While the Paris climate accord was historic, scientists from WUR have found that, even if all the pledges to reduce CO2 emissions are kept, average temperatures will rise far above the agreed 1.5 to 2 degrees Celsius. WUR is therefore calling for stricter national plans and more support for initiatives by companies, cities, NGOs and individuals. Agriculture has a key role to play, as a major source of greenhouse gases as well as a sector that captures carbon in soil and vegetation. Government, industry and science must work together to create a climate-smart agriculture.

Read more in Dossier Climate Smart Agriculture 

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More durable seed

The seed of some of our food crops can only germinate for a short period. Onion, lettuce and leek seeds age quickly, even when kept cool and dry. Scientists from WUR found that seed has a much longer shelf-life when stored in an environment that is not only cool, but also how in oxygen. Armed with this knowledge, national gene banks and the Svalbard Global Seed Vault are better fulfilling their mission of preserving the diversity of plants for the future of humanity. This is a good example of how WUR contributes to the quality of life of people across the globe.

For more information, visit Wageningen Seed Centre  

Evolution in Action

Although antibiotics and vaccines have saved many lives, infectious diseases have not disappeared. The number of untreatable infections is even growing due to drug resistance. WUR is therefore trying to understand the genetic adaptability of pathogens: Which evolutionary routes can a fungus or bacterium follow, and what determines the outcome? This will make it easier for us to make predictions of their evolution and give pharmacists and physicians the opportunity to intervene if a new or resistant variant is about to appear. In this respect WUR is working on the health and wellbeing of humans and animals worldwide.

Find out more about prediction of infectious diseases

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More grain in Africa

The population of Africa is growing exponentially. New land available for farming will run out within a few decades and grain yields per hectare will have to rise to avoid food shortages. Scientists from Wageningen University & Research (WUR) have made a Global Yield Gap Atlas that compares current yields to what could theoretically be achieved. This has shown that current harvests often produce no more than a quarter of what is feasible, a figure which could be tripled given better management and fertilisation. African and international decision-makers can use this knowledge to ensure food security in the future as WUR continues to work on the quality of life of some of the world’s most vulnerable populations.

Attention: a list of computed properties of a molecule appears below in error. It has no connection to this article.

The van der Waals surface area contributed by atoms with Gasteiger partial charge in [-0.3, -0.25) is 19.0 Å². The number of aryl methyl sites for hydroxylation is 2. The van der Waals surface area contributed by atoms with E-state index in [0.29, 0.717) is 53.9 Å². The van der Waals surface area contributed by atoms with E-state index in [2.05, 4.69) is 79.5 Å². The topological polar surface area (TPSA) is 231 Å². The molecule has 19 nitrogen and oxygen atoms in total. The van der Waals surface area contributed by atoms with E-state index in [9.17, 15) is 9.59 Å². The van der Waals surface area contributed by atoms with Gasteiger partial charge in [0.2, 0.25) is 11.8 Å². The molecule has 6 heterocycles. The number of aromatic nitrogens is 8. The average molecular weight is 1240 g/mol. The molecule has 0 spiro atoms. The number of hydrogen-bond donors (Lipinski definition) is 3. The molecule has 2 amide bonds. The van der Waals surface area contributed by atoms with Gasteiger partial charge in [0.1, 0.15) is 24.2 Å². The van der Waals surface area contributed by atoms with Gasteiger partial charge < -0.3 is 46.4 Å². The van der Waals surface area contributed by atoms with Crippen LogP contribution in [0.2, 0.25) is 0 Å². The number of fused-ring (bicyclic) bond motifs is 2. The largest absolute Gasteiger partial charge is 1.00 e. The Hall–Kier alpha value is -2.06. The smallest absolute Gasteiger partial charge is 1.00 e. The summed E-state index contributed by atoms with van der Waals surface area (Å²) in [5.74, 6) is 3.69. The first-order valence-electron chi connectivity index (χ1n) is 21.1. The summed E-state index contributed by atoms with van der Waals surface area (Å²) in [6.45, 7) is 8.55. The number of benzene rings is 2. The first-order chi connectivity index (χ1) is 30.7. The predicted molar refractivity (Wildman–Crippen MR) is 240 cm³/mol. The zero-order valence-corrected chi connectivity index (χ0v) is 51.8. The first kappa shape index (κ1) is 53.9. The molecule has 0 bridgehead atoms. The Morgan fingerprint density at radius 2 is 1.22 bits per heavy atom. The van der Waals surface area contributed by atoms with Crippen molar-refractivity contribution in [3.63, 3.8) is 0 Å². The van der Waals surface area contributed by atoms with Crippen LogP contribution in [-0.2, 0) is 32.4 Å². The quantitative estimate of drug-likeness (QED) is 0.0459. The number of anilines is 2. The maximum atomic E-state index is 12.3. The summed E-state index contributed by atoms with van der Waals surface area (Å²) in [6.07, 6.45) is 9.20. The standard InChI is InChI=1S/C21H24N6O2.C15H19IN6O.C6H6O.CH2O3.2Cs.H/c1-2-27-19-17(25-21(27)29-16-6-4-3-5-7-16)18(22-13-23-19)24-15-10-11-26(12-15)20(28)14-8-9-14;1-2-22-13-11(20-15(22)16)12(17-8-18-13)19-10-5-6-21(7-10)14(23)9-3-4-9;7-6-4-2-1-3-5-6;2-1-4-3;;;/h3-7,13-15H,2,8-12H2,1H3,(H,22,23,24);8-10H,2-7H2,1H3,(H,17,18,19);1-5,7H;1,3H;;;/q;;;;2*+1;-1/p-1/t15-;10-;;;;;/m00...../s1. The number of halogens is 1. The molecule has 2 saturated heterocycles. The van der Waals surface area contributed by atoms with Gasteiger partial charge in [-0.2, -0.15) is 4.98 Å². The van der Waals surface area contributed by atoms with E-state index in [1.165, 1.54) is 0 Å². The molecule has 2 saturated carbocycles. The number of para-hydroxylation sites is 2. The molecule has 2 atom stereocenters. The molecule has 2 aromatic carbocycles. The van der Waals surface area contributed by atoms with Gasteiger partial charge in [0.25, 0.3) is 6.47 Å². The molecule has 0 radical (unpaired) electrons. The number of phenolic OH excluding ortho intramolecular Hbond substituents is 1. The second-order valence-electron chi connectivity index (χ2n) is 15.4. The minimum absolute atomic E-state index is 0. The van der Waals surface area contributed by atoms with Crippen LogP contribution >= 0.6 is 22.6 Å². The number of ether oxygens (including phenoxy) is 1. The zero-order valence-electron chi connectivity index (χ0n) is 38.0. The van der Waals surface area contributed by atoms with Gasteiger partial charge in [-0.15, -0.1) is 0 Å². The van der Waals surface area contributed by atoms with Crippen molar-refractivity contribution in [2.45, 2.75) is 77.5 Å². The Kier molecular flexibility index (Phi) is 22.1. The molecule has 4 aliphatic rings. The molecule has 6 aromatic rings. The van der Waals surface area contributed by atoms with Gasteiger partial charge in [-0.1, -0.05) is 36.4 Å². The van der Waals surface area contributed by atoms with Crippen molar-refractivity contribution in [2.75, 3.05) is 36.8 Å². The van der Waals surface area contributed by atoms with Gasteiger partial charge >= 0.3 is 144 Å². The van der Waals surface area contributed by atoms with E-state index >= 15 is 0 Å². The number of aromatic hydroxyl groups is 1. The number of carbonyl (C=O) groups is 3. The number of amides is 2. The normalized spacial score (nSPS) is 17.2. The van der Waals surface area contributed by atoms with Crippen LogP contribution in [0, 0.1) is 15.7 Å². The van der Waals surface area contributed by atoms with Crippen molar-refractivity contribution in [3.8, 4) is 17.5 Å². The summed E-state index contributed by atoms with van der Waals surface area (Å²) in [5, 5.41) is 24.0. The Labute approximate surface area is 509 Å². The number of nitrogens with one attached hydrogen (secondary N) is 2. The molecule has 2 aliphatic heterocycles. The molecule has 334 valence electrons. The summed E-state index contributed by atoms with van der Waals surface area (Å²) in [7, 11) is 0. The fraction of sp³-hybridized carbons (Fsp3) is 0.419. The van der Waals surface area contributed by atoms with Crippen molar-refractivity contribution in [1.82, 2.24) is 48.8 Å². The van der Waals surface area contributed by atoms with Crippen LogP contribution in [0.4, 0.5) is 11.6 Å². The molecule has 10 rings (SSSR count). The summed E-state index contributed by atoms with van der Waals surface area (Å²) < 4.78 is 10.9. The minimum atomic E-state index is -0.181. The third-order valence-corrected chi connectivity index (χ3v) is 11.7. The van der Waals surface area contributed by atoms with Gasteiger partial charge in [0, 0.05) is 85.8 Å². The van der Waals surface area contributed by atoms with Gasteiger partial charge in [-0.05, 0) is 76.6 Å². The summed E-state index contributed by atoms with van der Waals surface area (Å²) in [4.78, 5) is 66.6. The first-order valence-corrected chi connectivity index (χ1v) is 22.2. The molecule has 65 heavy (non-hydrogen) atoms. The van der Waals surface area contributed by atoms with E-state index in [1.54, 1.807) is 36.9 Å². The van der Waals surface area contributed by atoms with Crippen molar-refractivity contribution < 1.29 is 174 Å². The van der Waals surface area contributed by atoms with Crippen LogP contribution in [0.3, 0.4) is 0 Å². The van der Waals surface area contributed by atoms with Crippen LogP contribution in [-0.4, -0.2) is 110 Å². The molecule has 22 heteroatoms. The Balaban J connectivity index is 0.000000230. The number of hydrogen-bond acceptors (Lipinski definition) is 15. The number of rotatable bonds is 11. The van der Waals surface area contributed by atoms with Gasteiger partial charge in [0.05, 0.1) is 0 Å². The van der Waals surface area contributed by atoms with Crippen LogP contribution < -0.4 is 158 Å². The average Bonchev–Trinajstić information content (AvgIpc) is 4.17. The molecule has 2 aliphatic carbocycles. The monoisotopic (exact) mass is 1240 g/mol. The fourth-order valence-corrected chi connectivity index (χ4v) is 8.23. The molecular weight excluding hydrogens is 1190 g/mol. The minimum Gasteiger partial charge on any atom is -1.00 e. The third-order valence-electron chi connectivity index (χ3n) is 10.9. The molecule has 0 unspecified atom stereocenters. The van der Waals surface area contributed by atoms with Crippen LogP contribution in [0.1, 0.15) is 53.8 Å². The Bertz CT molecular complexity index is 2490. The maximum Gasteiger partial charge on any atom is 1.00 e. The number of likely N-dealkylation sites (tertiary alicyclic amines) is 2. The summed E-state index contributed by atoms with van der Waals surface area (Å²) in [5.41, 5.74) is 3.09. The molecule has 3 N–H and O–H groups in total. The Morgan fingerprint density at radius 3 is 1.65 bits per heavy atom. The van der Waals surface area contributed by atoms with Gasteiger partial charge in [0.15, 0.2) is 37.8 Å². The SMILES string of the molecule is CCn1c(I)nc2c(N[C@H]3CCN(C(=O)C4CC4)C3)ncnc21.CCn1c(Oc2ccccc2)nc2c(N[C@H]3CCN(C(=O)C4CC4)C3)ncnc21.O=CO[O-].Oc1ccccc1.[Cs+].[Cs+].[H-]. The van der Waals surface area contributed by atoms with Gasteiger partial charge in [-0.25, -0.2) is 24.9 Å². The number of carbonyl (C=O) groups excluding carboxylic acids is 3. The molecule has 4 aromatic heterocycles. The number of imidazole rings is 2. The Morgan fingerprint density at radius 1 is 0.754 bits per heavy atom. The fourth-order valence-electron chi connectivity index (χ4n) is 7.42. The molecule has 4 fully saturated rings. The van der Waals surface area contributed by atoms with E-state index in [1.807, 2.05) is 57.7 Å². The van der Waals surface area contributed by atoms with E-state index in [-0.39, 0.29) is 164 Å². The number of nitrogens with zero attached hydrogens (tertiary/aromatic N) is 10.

For more technical information, see the Global Yield Gap Atlas

New banana varieties

Banana is a popular fruit in Europe. In the tropics, it is a staple crop and millions of farmers’ livelihoods depend on its cultivation. All farmers grow the same single variety of banana for export, however, and it is very sensitive to fungi. One type of leaf fungus necessitates pesticide spraying on a massive scale, while a soil fungus is making all banana cultivation impossible in large areas of the world. WUR is developing methods to quickly detect these fungi so as to limit further damage. While the most durable solution would be the development of new varieties of banana, the question then arises as to who should finance this type of research?

More information about panama disease in banana